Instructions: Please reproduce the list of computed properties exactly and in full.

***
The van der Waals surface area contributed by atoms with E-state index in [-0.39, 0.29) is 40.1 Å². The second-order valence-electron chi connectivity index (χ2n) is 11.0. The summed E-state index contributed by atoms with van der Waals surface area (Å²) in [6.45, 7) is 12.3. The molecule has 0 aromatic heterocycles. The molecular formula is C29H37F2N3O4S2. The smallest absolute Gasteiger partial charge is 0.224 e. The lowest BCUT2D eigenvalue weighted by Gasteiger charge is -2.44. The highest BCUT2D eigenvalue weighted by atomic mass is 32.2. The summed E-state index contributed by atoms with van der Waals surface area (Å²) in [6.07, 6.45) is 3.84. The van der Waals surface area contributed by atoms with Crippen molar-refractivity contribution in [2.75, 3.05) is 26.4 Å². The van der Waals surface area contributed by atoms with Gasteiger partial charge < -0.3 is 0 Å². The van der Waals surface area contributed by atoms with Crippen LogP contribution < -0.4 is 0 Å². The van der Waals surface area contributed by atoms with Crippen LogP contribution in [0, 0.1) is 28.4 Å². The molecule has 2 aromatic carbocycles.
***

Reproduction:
The van der Waals surface area contributed by atoms with E-state index in [-0.39, 0.29) is 40.1 Å². The second-order valence-electron chi connectivity index (χ2n) is 11.0. The summed E-state index contributed by atoms with van der Waals surface area (Å²) in [6.45, 7) is 12.3. The molecule has 0 aromatic heterocycles. The molecular formula is C29H37F2N3O4S2. The smallest absolute Gasteiger partial charge is 0.224 e. The lowest BCUT2D eigenvalue weighted by Gasteiger charge is -2.44. The highest BCUT2D eigenvalue weighted by atomic mass is 32.2. The summed E-state index contributed by atoms with van der Waals surface area (Å²) in [6.07, 6.45) is 3.84. The van der Waals surface area contributed by atoms with Crippen molar-refractivity contribution in [2.75, 3.05) is 26.4 Å². The van der Waals surface area contributed by atoms with Gasteiger partial charge < -0.3 is 0 Å². The van der Waals surface area contributed by atoms with Crippen LogP contribution < -0.4 is 0 Å². The van der Waals surface area contributed by atoms with Crippen LogP contribution in [0, 0.1) is 28.4 Å². The molecule has 2 aromatic carbocycles.